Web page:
Friedberg Local Training Area, Germany
In 1998 the 1st Brigade, 1st Armored Division noted that it was consistently unable to train to standard due to severe maneuver restrictions at Friedberg Training Area. This prompted the 7th ATC to explore options for increasing maneuver space at Friedberg, and at Schweinfurt Training Areas. The Center for Environmental Management of Military Lands (CEMML) at Colorado State University (CSU) is a longstanding partner of USAREUR and the 7th Army Training Command (ATC). By mid-2001 CEMML had completed two major projects for the 7th ATC; one involving proposed expansion of the training areas at Schweinfurt and Friedberg, the other a comprehensive survey of the flora at CMTC Hohenfels.
The Friedberg Training Area is large enough to accommodate platoon-sized maneuvers, but thick forest cover currently limits maneuver space and lines of sight. CEMML was tasked to determine how the proposed expansions would affect potential soil erosion and visual impact. At Friedberg, using the recommended width of 400-700 meters for the additional training lanes, four lanes were found to be feasible. By overlapping the lanes, the diversity of training scenarios was maximized. As expected, given the steep slopes at Friedberg, soil erosion will be severe if the lanes are deforested. To determine the visual impact of the proposed deforestation for the increased maneuver space, CEMML used a digital elevation model of the training areas and simulated views of the training areas from several surrounding communities using a GIS. At Friedberg, the maneuver lanes would be visible only from communities north of the training area, as proposed buffer strips effectively block views from other directions.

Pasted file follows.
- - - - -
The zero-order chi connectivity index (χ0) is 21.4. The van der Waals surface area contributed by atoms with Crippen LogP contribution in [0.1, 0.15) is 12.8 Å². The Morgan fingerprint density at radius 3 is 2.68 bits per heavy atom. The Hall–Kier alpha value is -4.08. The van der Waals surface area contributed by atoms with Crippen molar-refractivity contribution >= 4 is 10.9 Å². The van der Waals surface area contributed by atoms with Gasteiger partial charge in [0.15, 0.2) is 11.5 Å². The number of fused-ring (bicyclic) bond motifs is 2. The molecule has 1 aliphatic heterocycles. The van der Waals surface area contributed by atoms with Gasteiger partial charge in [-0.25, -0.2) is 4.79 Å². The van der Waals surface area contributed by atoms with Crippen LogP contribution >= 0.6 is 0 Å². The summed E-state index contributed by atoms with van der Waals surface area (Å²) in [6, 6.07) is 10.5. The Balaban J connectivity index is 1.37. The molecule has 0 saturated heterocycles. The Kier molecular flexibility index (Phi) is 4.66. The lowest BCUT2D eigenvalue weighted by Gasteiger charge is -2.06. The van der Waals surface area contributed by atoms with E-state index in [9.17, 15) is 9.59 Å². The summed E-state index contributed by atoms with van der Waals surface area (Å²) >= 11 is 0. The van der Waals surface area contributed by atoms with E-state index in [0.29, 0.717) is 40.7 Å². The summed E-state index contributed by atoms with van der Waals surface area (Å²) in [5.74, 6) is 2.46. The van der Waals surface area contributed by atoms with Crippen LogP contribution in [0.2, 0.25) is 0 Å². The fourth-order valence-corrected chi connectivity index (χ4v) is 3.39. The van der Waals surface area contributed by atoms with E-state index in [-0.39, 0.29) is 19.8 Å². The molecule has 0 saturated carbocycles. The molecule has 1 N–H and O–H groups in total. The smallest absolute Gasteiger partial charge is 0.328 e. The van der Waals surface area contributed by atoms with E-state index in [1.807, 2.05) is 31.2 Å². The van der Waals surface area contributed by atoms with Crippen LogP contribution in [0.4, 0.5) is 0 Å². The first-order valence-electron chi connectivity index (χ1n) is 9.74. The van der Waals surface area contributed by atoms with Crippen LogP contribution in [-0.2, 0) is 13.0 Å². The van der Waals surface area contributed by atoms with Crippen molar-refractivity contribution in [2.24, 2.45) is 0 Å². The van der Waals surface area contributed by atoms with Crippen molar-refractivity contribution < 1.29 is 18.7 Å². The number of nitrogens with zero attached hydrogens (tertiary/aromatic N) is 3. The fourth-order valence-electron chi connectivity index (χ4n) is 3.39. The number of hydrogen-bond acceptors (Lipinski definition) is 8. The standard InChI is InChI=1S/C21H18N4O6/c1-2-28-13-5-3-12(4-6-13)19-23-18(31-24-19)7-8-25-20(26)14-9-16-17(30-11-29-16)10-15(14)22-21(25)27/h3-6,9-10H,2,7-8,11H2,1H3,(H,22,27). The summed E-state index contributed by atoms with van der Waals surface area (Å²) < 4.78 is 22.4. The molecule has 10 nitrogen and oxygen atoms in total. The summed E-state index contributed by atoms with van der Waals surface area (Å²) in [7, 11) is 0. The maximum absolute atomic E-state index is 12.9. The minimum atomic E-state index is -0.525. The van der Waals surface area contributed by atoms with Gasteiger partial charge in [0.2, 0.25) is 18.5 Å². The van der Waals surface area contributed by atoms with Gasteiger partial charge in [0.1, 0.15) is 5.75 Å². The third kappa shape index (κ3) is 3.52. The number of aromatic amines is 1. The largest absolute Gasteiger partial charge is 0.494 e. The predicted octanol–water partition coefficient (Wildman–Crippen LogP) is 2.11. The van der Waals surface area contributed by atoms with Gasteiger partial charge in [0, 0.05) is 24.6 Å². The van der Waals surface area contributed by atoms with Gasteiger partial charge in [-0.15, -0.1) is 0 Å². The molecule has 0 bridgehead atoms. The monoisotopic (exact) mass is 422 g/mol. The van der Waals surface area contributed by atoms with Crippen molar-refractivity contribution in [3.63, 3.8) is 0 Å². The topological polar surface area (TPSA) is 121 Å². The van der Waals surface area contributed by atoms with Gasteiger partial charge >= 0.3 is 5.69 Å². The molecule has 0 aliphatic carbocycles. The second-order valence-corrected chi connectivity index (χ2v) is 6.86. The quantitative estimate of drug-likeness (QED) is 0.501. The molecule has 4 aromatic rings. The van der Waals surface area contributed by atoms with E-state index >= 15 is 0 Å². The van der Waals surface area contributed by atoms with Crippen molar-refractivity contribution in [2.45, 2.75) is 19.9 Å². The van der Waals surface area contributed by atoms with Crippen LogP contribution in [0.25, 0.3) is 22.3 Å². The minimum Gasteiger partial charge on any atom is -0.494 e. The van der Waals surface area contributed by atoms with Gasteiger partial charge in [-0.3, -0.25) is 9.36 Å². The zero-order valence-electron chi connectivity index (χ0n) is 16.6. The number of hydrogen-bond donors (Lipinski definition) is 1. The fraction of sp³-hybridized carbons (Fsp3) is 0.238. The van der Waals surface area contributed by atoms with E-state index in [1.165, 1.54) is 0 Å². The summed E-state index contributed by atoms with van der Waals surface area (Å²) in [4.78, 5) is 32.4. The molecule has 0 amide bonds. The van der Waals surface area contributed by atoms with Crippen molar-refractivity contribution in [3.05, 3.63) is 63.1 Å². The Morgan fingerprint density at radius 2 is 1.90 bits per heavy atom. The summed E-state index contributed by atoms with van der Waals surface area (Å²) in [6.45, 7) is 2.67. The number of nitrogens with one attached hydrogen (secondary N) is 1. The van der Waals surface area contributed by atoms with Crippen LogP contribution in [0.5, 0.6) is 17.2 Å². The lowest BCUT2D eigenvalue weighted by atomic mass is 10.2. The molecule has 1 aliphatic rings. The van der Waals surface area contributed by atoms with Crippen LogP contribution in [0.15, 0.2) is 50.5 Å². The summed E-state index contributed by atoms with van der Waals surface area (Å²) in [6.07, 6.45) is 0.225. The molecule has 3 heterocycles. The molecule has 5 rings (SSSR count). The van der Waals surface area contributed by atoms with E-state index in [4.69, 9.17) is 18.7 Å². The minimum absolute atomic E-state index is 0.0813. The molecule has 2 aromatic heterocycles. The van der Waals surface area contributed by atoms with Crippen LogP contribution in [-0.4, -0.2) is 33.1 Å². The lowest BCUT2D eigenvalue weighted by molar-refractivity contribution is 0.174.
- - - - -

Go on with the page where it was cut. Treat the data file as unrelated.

Force protection and survivability aren't the first terms that come to mind with Army signal soldiers training. But they were top priorities when soldiers of V Corps' 22nd Signal Brigade deployed in December 2001 for an eight-day exercise in Friedberg, Germany. Of course, the "communicators," from companies of the brigade's 440th and 32nd Signal Battalions also sharpened their signal skills during exercise "Eagle Warrior," as the training rotated the units into realistic tactical scenarios to prepare them for operations ranging from mid-intensity conflict to stability and support operations. The focus of the training was to develop and train junior leaders in communications "node centers," V Corps' major command and control communications systems on the battlefield. The training is designed to increase the units' communications and force protection skills in an austere tactical environment. During the training, platoons encountered scenarios that included nuclear, biological and chemical attacks, snipers, ambushes and even dealing with news reporters and civilians on the battlefield. The exercise scenario depicted V Corps conducting offensive operations and pushing the enemy on the battlefield. Node center platoons worked to "jump" their node centers and connect command posts on the battlefield as V Corps moved forward, to allow the corps to maintain its offensive tempo.
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